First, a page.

Recently, I watched a very interesting, albeit unsettling, documentary titled “Ghosts of Abu Ghraib.” More information about the film is here.
The film, of course, addresses the notorious photographs of torture (or alleged torture, some feel) that was conducted by U.S. prison workers at the Abu Ghraib prison in Iraq. The pictures speak for themselves. The people interviewed speak volumes as well, although their assertions (unlike the pictures)are more open to dispute. Were the prison workers involved “a few bad apples,” or were they acting under the explicit direction or negligent oversight of the U.S. government? All of the above, according to the film.
To be fair, the film is biased. The film focuses on the prisoners’ hardships and alleged misconduct by the government, while little is said about national security interests or the alleged benefits of the prison and interrogations methods used.
With that said, this film’s allegations of governmental wrongdoing strongly align with other allegations against our government in a range of different (and important) contexts. The themes of the Bush administration’s alleged wrongdoings are consistent, and emerge as universal threads present in diverse subject matters. Those themes are:
- The alleged misconduct starts on top. According to repeated allegations in different contexts, high-ranking representatives of government fail to respect or address individuals’ rights, and/or high-ranking representatives initiate policies that are implemented to harm individuals and their rights.
- No accountability. High-ranking officials are not adequately investigated, much less held accountable, for alleged wrongdoing that is severe.
- The government lacks evidence to support its actions, or refuses to show evidence. The government treats Individuals adversely (e.g. throws them into prison, examines their private phone conversations) for little stated basis, or for no stated basis. The government repeatedly cites a need for secrecy, which is extolled as an alleged virtue in the interest of national security. The problem is, excessive invocations of “secrecy” make one wonder if there is something being hidden by the government, and why it needs to be hidden. One also wonders if the government ever had tangible evidence in the first place.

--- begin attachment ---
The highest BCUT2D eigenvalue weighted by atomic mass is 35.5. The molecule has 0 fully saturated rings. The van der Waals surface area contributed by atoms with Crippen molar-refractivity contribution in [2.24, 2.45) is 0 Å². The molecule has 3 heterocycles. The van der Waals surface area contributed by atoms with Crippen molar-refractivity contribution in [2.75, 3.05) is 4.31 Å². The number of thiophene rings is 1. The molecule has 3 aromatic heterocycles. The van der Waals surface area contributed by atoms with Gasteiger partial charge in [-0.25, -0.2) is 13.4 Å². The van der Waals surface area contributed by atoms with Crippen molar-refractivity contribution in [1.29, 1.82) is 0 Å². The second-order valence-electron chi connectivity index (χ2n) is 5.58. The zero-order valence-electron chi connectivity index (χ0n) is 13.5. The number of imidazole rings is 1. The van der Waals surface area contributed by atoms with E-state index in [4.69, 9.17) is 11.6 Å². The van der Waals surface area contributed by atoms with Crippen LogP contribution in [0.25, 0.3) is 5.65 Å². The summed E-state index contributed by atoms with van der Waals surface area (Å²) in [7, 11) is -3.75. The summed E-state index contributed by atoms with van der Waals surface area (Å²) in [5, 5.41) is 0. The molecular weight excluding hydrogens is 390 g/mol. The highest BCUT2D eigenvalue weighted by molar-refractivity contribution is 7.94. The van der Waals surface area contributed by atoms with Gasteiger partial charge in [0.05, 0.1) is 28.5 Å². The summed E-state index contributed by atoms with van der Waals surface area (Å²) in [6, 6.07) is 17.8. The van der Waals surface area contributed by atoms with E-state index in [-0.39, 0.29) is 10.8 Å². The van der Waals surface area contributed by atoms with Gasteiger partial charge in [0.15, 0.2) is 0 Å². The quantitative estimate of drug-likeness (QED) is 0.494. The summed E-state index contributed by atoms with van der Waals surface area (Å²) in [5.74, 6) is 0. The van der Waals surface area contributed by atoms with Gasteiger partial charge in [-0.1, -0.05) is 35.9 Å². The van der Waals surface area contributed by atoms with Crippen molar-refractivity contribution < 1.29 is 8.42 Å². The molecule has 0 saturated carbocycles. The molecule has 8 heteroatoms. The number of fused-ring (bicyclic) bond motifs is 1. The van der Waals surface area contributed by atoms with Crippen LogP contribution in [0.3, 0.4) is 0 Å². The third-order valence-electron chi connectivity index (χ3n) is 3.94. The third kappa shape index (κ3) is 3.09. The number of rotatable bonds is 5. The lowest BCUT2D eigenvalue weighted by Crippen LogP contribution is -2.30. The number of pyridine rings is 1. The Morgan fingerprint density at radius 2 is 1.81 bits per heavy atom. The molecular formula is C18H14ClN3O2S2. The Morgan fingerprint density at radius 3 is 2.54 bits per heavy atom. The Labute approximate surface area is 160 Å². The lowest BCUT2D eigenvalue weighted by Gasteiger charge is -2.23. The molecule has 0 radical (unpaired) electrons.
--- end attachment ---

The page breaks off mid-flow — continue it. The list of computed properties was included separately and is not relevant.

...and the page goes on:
The Abu Ghraib film raised several questions that I found important. The same questions raised in other contexts, such as Guantanamo Bay, and the recent telecom immunity debates.
Why, exactly, do we need to spy on and arrest suspected “terrorists” without showing a warrant or evidence, when other types of serious wrongdoers (e.g. suspected “corporate-backdaters”) are afforded due process and then some? I’m not saying the latter folks should not continue to get due process (they should), I’m asking why don’t the former get it?
Why, exactly, do we need to throw ANYONE into jail without the government showing SOME evidence? Without allowing the accused to present their own evidence, and have their day in court? The answer, it seems, is “because they are terrorists.” Or “because they are enemy combatants.” Or, simply, “because.”
These are knee-jerk labels and conclusions, not facts. Worse, they are knee-jerk conclusions made by politicians and the like, not conclusions by prosecutors or judges. Only after evidence is presented and evaluated can we hope to legitimately determine whether one is in fact a “terrorist” or an “enemy combatant.”
If someone is suspected to be a terrorist, that’s all the more reason to BRING OUT the evidence. Put it out in the sunlight, so a full evaluation can take place as to just how dangerous the accused may be or is, and just how important and swift the need for justice and action are.
From the standpoint of the accused, if we are to accuse someone of something as serious as being a “terrorist,” shouldn’t we be just as serious about allowing him his day in court? To do our best to ensure he isn’t given the weighty label of “terrorist”- and the severe punishment that entails- by mistake??
The more weighty a given allegation, the more serious we should be to make sure that allegation (which could subject the accused to imprisonment, death and now torture) is substantiated by evidence and a full and fair legal review.
This notion of due process was an original principle and foundation of our country. From that foundation, we evolved to the point where we had prosecutors whose job was to prosecute. Defense attorneys to defend. Judges and juries to consider the evidence and to make an impartial legal determination. All these functions are blurred and eradicated if we focus on the label of “terrorist” as an end or assumption in itself, and overlook the legal process we must follow before we can genuinely arrive at that label.
“Ghosts of Abu Ghraib” is a biased documentary. But none of its subject matter- and particularly, none of the indisputably horrific pictures- would have ever existed if our country respected due process as did our country’s founders.